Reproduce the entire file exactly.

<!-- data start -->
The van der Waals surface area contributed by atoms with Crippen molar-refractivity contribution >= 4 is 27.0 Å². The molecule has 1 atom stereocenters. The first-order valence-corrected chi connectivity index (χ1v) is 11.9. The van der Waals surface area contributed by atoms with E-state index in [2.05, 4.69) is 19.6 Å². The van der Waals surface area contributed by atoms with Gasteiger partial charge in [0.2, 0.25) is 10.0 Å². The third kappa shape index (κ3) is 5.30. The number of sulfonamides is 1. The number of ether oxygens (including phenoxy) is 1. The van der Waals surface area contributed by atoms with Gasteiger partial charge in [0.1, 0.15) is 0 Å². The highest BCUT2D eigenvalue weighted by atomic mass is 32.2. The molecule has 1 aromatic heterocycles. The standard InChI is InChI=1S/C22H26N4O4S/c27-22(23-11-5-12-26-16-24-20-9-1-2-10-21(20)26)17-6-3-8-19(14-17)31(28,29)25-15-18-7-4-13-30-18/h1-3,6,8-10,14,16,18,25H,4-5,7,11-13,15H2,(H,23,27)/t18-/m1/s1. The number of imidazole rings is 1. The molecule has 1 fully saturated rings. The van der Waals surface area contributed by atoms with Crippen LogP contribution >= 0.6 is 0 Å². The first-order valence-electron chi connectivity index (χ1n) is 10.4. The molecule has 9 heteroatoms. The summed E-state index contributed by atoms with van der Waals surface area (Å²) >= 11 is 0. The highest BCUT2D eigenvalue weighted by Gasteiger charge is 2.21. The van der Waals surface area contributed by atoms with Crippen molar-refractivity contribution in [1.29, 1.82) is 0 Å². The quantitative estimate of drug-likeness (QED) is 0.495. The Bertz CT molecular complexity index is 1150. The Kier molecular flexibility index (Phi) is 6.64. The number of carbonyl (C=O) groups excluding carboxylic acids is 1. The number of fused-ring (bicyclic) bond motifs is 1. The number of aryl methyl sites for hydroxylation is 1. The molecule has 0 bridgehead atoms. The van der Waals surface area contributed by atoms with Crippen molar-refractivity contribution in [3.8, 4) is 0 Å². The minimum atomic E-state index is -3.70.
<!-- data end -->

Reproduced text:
The van der Waals surface area contributed by atoms with Crippen molar-refractivity contribution >= 4 is 27.0 Å². The molecule has 1 atom stereocenters. The first-order valence-corrected chi connectivity index (χ1v) is 11.9. The van der Waals surface area contributed by atoms with E-state index in [2.05, 4.69) is 19.6 Å². The van der Waals surface area contributed by atoms with Gasteiger partial charge in [0.2, 0.25) is 10.0 Å². The third kappa shape index (κ3) is 5.30. The number of sulfonamides is 1. The number of ether oxygens (including phenoxy) is 1. The van der Waals surface area contributed by atoms with Gasteiger partial charge in [0.1, 0.15) is 0 Å². The highest BCUT2D eigenvalue weighted by atomic mass is 32.2. The molecule has 1 aromatic heterocycles. The standard InChI is InChI=1S/C22H26N4O4S/c27-22(23-11-5-12-26-16-24-20-9-1-2-10-21(20)26)17-6-3-8-19(14-17)31(28,29)25-15-18-7-4-13-30-18/h1-3,6,8-10,14,16,18,25H,4-5,7,11-13,15H2,(H,23,27)/t18-/m1/s1. The number of imidazole rings is 1. The molecule has 1 fully saturated rings. The van der Waals surface area contributed by atoms with Crippen LogP contribution >= 0.6 is 0 Å². The first-order valence-electron chi connectivity index (χ1n) is 10.4. The molecule has 9 heteroatoms. The summed E-state index contributed by atoms with van der Waals surface area (Å²) >= 11 is 0. The highest BCUT2D eigenvalue weighted by Gasteiger charge is 2.21. The van der Waals surface area contributed by atoms with Crippen molar-refractivity contribution in [1.29, 1.82) is 0 Å². The quantitative estimate of drug-likeness (QED) is 0.495. The Bertz CT molecular complexity index is 1150. The Kier molecular flexibility index (Phi) is 6.64. The number of carbonyl (C=O) groups excluding carboxylic acids is 1. The number of fused-ring (bicyclic) bond motifs is 1. The number of aryl methyl sites for hydroxylation is 1. The molecule has 0 bridgehead atoms. The van der Waals surface area contributed by atoms with Crippen molar-refractivity contribution in [3.8, 4) is 0 Å². The minimum atomic E-state index is -3.70.